Key points from Wen's policy address "all sound rather familiar", Chan says, leaving little to be excited about. He notes, for instance, that the planned record deficit of Rmb950 billion ($136 billion) for 2009 was already revealed a few weeks ago.
"The improvement in market sentiment (as reflected in the stock market rally on Wednesday and yesterday) seems to be mainly fuelled by speculation on further stimulatory measures to be announced in coming days," Chan says. "If the expected fiscal stimulus measures are not delivered by the end of the nine-day meeting, market sentiment is set to tumble."
Chan points out that the main focus of the government seems to be social stability, "which is especially important this year", being the 60th anniversary of the People's Republic of China.
The announced 20% increase in agricultural subsidies will be a great help to the low-income rural region, Chan says, especially during this difficult period with the drought severely hurting production. Spending on the social safety net is expected to also jump by a much needed 17.6%.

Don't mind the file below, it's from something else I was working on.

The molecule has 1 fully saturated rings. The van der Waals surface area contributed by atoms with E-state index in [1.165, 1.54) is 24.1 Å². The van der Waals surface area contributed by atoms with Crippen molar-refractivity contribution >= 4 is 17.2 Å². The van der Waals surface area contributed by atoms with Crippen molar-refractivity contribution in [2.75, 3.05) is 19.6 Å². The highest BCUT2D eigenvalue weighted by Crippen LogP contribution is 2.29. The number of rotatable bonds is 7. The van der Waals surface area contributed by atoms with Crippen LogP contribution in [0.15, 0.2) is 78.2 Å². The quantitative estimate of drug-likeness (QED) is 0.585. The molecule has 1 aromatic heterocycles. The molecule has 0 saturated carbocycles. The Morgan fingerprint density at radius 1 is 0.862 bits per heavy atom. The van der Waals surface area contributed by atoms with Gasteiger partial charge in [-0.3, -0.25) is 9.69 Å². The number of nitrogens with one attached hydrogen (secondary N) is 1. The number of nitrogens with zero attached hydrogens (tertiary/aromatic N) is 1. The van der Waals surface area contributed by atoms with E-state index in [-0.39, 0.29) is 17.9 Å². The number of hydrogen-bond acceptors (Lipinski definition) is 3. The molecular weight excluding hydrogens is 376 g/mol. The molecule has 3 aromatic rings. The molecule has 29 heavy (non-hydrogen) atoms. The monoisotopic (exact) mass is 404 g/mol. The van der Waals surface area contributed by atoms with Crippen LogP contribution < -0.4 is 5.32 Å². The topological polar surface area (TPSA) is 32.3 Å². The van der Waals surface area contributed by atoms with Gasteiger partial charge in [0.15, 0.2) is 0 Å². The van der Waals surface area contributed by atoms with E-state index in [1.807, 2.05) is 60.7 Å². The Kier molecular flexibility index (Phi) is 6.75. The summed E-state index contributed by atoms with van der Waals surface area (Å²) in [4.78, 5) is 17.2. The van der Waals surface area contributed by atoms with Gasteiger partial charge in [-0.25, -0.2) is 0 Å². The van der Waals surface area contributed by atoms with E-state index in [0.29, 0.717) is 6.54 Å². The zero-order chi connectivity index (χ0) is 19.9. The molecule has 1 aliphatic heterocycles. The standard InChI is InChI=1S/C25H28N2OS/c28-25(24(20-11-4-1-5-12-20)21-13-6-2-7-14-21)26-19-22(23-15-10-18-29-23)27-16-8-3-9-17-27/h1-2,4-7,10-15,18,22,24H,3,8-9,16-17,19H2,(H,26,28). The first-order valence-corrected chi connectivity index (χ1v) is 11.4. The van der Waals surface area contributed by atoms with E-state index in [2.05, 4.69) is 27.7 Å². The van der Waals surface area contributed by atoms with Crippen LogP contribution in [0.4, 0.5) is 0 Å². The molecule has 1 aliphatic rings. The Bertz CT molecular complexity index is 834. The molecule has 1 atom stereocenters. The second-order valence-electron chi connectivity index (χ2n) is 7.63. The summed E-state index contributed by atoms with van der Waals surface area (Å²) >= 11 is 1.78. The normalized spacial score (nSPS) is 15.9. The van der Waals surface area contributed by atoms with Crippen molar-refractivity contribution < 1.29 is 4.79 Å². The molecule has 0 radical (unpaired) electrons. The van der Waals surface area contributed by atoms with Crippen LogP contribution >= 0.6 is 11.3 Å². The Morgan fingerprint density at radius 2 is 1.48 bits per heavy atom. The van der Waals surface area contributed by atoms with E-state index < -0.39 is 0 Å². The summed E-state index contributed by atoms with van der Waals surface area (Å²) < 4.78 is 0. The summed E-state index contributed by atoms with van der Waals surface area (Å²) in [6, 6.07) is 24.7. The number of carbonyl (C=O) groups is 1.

"Amid worsening labour market conditions, low-income households have been squeezed. Layoffs and wage reductions hit consumer sentiment in China especially hard because of a weak social support system," Chan says. "Thus, increased government assistance should help to prevent social unrest during this sharp economic downturn."
Jing Ulrich, Hong Kong-based chairman of China equities at JP Morgan, notes that the government has proactively launched monetary and fiscal stimulus measures to spur growth and bolster key industries since last autumn.
An unofficial second phase of stimulus efforts announced in November has focused on social welfare and consumption, Ulrich says, and has seen the approval of an Rmb850 billion ($121 billion) healthcare reform plan and local initiatives to support retail activity. Ulrich expects these issues to be at the forefront of NPC discussions, with delegates focusing on short-term measures to preserve employment and on longer-term policies to rebalance China's economy from a heavy reliance on investments and exports.
"With GDP growth slowing to 6.8% in the fourth quarter of 2008 and rising migrant worker unemployment," Ulrich notes, "delegates to this year's session are expected to show political unity in the face of global economic crisis."
Meanwhile, Calyon says the absence of new government spending measures does not come as a strong surprise since the fiscal package announced in November 2008 was already of paramount size, equivalent to aorund 6% of GDP for both 2009 and 2010.
"We believe that the main concerns of the authorities are likely to be about how to spend this money in the most efficient way, and not about additional big figures for fiscal spending," Calyon says. "What is required is more detail on the existing package, not an additional package."
Calyon is sticking to its projection of an economic growth of 6.5% in China in 2009 and 8.0% in 2010.